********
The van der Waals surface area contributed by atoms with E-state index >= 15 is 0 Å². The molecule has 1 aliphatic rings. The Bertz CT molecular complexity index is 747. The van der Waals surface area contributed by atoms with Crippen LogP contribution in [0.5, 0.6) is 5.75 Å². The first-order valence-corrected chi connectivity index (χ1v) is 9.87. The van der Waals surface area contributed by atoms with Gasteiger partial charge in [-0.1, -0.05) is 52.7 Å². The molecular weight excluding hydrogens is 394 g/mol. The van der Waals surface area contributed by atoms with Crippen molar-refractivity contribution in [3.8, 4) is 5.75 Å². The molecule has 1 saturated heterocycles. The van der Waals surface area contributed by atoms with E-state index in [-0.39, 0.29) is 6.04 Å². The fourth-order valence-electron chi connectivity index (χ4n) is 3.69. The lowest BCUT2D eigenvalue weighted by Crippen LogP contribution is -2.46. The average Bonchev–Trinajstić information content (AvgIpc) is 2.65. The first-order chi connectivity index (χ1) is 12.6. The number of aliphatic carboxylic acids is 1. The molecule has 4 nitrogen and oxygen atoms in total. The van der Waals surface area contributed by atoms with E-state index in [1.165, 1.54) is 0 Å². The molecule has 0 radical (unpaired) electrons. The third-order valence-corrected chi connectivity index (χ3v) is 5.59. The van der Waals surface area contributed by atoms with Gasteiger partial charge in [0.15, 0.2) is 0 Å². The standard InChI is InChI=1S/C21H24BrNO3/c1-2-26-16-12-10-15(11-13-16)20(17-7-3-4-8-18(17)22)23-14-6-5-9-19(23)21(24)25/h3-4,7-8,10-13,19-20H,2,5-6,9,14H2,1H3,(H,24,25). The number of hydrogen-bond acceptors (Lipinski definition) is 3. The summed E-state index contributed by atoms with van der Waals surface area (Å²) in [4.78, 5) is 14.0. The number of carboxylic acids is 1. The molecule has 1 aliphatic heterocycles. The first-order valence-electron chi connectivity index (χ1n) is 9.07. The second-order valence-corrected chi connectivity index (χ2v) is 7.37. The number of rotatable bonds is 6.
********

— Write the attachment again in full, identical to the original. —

The van der Waals surface area contributed by atoms with E-state index >= 15 is 0 Å². The molecule has 1 aliphatic rings. The Bertz CT molecular complexity index is 747. The van der Waals surface area contributed by atoms with Crippen LogP contribution in [0.5, 0.6) is 5.75 Å². The first-order valence-corrected chi connectivity index (χ1v) is 9.87. The van der Waals surface area contributed by atoms with Gasteiger partial charge in [-0.1, -0.05) is 52.7 Å². The molecular weight excluding hydrogens is 394 g/mol. The van der Waals surface area contributed by atoms with Crippen molar-refractivity contribution in [3.8, 4) is 5.75 Å². The molecule has 1 saturated heterocycles. The van der Waals surface area contributed by atoms with E-state index in [-0.39, 0.29) is 6.04 Å². The fourth-order valence-electron chi connectivity index (χ4n) is 3.69. The lowest BCUT2D eigenvalue weighted by Crippen LogP contribution is -2.46. The average Bonchev–Trinajstić information content (AvgIpc) is 2.65. The first-order chi connectivity index (χ1) is 12.6. The number of aliphatic carboxylic acids is 1. The molecule has 4 nitrogen and oxygen atoms in total. The van der Waals surface area contributed by atoms with E-state index in [1.165, 1.54) is 0 Å². The molecule has 0 radical (unpaired) electrons. The third-order valence-corrected chi connectivity index (χ3v) is 5.59. The van der Waals surface area contributed by atoms with Gasteiger partial charge in [0.15, 0.2) is 0 Å². The standard InChI is InChI=1S/C21H24BrNO3/c1-2-26-16-12-10-15(11-13-16)20(17-7-3-4-8-18(17)22)23-14-6-5-9-19(23)21(24)25/h3-4,7-8,10-13,19-20H,2,5-6,9,14H2,1H3,(H,24,25). The number of hydrogen-bond acceptors (Lipinski definition) is 3. The summed E-state index contributed by atoms with van der Waals surface area (Å²) in [4.78, 5) is 14.0. The number of carboxylic acids is 1. The molecule has 1 aliphatic heterocycles. The first-order valence-electron chi connectivity index (χ1n) is 9.07. The second-order valence-corrected chi connectivity index (χ2v) is 7.37. The number of rotatable bonds is 6.